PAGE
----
Puea Thai are No. 1 and you see there logo is barely legible. The complaint is not that people won’t realize that Puea Thai is No. 1, but that they will put the X in the logo box instead of the box on the right-hand side (which is the correct box)
Thailand's powerful army chief has gone on state television to urge people to vote for what he called good people in the forthcoming general election.
Political stability will continue to be elusive after the July 3 elections if national reconciliation is not pursued in earnest by the next government, says Chartthaipattana Party's chief adviser Sanan Kachornprasart.
It is now hardly disputed by anyone except Abhisit and various other establishment and military stooges that the Thai Army shot dozens of unarmed civilians last year in central Bangkok. What is also indisputable is that many of these deaths came through the use of snipers – video footage from CNN even captured them in action.
So who trains these Thai military snipers to be so efficient in the execution of their duties?
Enter none other than the US Marine Corps.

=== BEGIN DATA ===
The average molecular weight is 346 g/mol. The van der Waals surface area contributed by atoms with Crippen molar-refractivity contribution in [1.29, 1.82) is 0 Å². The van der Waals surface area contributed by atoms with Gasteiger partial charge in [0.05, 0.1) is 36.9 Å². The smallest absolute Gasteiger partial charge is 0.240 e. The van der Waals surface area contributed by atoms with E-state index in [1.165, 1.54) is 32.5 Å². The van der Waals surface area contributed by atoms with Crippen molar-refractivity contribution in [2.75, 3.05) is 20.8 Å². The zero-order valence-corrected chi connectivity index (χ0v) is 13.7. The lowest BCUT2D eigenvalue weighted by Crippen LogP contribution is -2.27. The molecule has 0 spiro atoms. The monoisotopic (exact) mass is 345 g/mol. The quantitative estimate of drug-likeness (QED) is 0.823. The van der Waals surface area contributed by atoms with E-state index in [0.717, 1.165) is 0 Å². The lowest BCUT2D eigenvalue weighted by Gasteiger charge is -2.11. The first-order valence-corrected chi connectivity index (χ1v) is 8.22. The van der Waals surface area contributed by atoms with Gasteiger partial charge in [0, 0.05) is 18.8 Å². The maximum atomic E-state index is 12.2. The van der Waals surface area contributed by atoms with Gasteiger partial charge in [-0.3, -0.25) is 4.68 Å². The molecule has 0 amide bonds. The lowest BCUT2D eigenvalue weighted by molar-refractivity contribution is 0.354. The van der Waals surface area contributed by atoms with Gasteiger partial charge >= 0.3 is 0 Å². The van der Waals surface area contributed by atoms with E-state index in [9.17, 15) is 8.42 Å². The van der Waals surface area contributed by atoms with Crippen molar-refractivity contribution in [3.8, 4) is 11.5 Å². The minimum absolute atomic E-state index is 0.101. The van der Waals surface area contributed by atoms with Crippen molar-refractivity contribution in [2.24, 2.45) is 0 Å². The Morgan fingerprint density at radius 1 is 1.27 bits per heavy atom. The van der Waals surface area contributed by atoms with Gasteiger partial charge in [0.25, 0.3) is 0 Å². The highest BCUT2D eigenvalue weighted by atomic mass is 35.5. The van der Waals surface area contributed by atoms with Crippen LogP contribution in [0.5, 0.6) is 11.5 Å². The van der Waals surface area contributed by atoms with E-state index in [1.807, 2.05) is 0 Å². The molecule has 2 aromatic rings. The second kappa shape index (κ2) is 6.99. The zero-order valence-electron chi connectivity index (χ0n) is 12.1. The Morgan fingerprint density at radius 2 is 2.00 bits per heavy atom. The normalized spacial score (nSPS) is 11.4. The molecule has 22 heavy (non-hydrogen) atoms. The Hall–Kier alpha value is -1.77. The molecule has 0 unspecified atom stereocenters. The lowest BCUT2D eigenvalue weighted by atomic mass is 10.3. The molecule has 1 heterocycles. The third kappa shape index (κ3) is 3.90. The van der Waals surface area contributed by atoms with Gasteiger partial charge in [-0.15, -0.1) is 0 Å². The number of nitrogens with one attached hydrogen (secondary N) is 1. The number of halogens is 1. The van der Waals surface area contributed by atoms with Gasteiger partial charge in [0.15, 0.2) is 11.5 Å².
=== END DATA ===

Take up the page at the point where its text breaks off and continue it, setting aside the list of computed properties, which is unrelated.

You made a Facebook comment recently about foreign investors being scared off by Pheu Thai economic policies which has led to a fall in the value of the SET [Thai stock exchange]. Do you think that these foreign investors might also be scared of a coup, or, as Chartthaipattana Party’s chief adviser Sanan Kachornprasart stated the other day, a civil war?
I’ve only been reading the reports. I didn’t make it up. There is negative sentiment and the market turned negative because the polls began to challenge what was prior to that the perceived wisdom that after the election the same government would come back. The polls began to point to a Pheu Thai win and that obviously caused some serious uncertainty. Markets don’t like uncertainty and that’s the reason why there is a sell-off. There’s a direct corelation and that’s pretty much explained by the reports.
Which reports are these?
Credit-Suisse, Goldman Sachs, Kim Eng.
Horachaikul: The issue that will bring people back into the streets vs Yingluck and Pheu Thai is amnesty for her brother, if PT pushes it.
Red shirts : 257 MPs
Chart THai Pattana : 20 MPs
Chart Pattana Puea Paendin : 9 MPs
Democrats : 116 MPs
Some Red supporters still worried army will move to deny them power, but tonight they're celebrating.
Crowds outside Pheu Thai headquarters jubilant, chanting "Prime Minister Yingluck" and setting off fireworks.
Yingluck confirms that she has been in talks with the Chart Thai Pattana Party to form a coalition.
If Puer Thai comes up short of a majority, and are kept from power, a lot of Red Shirts will believe they've been cheated.
7:45 p.m. Abhisit gracefully concedes defeat and congratulations Yingluck on becoming Thailand’s first female PM. He thanks those who voted for the Democrats. BUT then notes Puea Thai didn’t get 50% on party vote so says his party will oppose amnesty. He says that Democrats will be in opposition.